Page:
Danild From United States of America, joined Jun 2005, 124 posts, RR: 0 Posted (6 years 6 months 3 days 13 hours ago) and read 11468 times:
My partner and I just flew Air NZ and WOW is all I can say. I work in the service industry (I'm a Travel Agent) and even though I had heard great things about Air NZ, I was NOT ready for what was going to happen.
It was a few weeks ago:
Aug. 22 Fri. NZ005
Los Angeles - Auckland
DEP. 22:30 ARR. 06:15 +2 Flight time: 12:45
Business class - OK
We took off on time, and after dinner I had an accident and spilled some chocolate ice-cream on my shirt. I thought oh well but whatever.. no big deal... Now the flight attendant comes to me and says literally "NO NO NO NO, Give it to me and I will take care of it for you!" at first I was like "She is kidding!" but kidding she was not!, she made me take it off and she washed it on the sink, she hang it to dry on the closet and gave it back spotless clean to me before landing in Auckland, NZ.
Now it is VERY CLEAR to me that this is WELL BEYOND her job description as a flight attendant and I would under no circumstances EXPECT someone to do this on a regular basis. However I DID LOVE the fact that she took ownership of my problem and solved it even without me asking her to do it. And because of that I NOW LOOOOVE Air NZ.
Now the question that I have is Why can't we all that work in the service industry sometimes go the extra mile to make some of our customer's lifes easier even if it goes beyond our job descriptions. It seems to me that more and more in the Travel industry people seem to want to do the least as possible as long as you can get by.
CastropRauxel From Germany, joined Sep 2008, 467 posts, RR: 0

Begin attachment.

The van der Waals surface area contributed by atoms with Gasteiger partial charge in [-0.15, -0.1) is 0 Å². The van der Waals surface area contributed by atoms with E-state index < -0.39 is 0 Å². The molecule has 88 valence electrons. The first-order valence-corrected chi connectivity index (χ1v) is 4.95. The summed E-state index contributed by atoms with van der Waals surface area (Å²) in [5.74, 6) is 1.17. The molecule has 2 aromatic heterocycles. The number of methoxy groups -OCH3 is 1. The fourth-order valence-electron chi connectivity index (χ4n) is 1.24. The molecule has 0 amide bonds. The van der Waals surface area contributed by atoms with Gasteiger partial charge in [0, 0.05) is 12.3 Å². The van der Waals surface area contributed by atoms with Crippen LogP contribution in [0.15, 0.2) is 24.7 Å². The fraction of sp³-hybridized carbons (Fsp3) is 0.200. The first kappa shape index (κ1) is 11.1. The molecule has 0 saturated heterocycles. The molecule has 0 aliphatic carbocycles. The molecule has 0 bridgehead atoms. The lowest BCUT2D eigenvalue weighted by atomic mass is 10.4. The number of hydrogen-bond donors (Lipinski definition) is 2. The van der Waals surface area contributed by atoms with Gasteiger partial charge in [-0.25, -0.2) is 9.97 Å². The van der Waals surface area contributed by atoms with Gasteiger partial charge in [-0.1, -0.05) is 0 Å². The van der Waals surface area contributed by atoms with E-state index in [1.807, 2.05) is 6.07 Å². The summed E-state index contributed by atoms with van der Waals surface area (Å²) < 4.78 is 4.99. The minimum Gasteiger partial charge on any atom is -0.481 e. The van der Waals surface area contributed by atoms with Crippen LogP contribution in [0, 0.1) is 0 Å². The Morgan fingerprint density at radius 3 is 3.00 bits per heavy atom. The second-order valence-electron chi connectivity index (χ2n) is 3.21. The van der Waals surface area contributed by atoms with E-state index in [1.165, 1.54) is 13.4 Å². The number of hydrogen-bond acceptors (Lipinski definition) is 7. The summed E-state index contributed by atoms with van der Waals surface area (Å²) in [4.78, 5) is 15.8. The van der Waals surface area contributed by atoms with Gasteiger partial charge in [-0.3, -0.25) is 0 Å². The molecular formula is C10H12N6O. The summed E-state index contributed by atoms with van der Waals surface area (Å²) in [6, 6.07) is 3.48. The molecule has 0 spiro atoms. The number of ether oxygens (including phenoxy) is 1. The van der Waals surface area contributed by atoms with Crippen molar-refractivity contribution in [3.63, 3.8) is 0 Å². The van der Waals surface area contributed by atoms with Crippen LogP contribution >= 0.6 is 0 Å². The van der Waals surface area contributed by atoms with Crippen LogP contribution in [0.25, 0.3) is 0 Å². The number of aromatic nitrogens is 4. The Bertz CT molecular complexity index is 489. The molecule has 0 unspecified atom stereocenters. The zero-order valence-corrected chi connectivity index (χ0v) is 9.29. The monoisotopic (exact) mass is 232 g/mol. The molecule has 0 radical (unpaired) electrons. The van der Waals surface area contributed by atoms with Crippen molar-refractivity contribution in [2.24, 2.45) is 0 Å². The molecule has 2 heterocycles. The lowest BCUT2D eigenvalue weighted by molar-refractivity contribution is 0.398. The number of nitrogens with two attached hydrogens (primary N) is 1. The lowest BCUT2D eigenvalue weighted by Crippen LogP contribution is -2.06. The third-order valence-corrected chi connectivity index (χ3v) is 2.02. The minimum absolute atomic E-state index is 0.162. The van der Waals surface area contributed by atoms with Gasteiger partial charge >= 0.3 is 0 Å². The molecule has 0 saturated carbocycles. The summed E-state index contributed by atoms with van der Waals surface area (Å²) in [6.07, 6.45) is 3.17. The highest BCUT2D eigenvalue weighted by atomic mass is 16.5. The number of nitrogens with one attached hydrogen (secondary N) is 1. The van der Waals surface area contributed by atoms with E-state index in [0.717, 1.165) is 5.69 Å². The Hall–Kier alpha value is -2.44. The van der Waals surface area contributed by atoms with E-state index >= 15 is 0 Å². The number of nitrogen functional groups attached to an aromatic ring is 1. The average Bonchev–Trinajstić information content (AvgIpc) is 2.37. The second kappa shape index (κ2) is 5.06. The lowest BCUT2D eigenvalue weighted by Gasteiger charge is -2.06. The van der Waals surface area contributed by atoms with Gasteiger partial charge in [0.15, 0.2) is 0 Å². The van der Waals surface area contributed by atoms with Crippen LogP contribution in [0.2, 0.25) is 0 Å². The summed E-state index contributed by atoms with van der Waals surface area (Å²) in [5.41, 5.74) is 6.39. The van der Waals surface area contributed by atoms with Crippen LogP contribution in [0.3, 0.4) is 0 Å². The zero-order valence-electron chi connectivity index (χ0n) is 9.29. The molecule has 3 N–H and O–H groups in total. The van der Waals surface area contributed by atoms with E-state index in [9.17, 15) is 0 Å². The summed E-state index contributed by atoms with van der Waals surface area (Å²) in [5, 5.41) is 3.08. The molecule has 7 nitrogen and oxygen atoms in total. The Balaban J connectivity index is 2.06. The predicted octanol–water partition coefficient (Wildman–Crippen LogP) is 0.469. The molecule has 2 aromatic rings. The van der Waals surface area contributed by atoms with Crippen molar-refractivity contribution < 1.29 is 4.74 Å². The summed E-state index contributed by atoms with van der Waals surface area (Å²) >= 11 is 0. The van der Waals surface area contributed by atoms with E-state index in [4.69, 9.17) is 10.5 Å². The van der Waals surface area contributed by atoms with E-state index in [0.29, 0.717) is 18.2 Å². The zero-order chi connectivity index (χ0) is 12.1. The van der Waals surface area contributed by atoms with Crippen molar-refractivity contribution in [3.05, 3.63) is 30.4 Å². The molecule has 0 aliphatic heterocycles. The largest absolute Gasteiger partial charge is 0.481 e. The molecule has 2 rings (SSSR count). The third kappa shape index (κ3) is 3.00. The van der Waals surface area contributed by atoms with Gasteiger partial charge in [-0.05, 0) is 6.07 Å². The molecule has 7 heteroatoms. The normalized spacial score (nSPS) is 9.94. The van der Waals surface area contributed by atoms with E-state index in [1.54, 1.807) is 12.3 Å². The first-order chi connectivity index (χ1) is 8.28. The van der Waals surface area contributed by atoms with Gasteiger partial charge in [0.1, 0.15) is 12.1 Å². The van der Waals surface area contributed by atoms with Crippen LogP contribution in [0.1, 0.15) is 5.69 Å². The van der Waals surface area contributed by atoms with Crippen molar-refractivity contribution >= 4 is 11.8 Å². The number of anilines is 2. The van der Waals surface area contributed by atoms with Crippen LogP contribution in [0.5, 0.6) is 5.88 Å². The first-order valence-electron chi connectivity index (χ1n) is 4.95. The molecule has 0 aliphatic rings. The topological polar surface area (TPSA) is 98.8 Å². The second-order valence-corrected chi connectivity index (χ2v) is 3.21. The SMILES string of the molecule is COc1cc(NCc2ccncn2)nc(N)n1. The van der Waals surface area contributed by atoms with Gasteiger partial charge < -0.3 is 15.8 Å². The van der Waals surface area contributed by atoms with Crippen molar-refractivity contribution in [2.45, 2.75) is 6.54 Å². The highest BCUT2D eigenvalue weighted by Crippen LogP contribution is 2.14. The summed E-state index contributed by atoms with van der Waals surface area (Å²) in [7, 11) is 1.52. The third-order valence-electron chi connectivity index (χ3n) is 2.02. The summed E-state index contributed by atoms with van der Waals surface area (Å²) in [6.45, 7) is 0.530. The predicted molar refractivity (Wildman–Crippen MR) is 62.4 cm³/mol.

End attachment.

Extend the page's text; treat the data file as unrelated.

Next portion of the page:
Reply 2, posted (6 years 6 months 3 days 9 hours ago) and read 11075 times:
Oh wow. now that is great service!
I keep hearing wonderful things about NZ and their service, seems like they are working hard to constantly improve.
I think you should write them a letter about that F/A
Readytotaxi From United Kingdom, joined Dec 2006, 3449 posts, RR: 2
Reply 5, posted (6 years 6 months 3 days 2 hours ago) and read 10437 times:
I remember a story some years back with a FA who got food all over a guys trousers, she had him take them off and wash them some how but then put them in the oven to dry. Because of the material the trousers sort of melted and he left the plane with a blanket wrapped around his waist. But he still thought the airline was great.
you don't get a second chance to make a first impression!
123 From Bolivia, joined Nov 2003, 747 posts, RR: 3
Reply 7, posted (6 years 6 months 3 days ago) and read 10294 times:
What do you think?????
I think something that fantastic deserves an appraisal letter to the flight attendant to be sent by you vía the management, with a big box of goodies. As flightattendants are seldomly "home"; sending flowers is not so good an idea....
Leskova From Germany, joined Oct 2003, 6075 posts, RR: 69
Reply 9, posted (6 years 6 months 3 days ago) and read 10253 times:
I recently saw something similar happen on an OS flight from FRA to VIE: a passenger had torn a button off his jacket on the way to the airport, and a flight attendant immediately offered to sew a new button on. In a matter of minutes, he had his jacket back - with a button where he had torn the other off. This was in Economy Class.
I agree - always nice to see when people remember that being in a "Service Industry" job actually has something to do with "service".
Only an Aussie could say that. NZ isn't a short hop from ANYWHERE.
I agree though, that was a fine example of what distinguishes a great F/A from the run of the mill. The flight attendant job doesn't have to be hard, which means that you see many decent people who are satisfactory but not anything special. Your story is a great lesson in how to excel in a job that "isn't all that hard" according to too many managers and too many F/A's. Excellent stuff, thanks!
ZKSUJ From New Zealand, joined May 2004, 7131 posts, RR: 11
Reply 15, posted (6 years 6 months 2 days 14 hours ago) and read 9446 times:
Good to hear
Quoting Danild (Thread starter): "NO NO NO NO, Give it to me and I will take care of it for you!" at first I was like "She is kidding!" but kidding she was not!, she made me take it off and she washed it on the sink,
I hope it wasnt said in the wrong tone, because some might confuse that to be rude. ie ":she made me take it off", might be a porno
AA737-823 From United States of America, joined Mar 2000, 6039 posts, RR: 12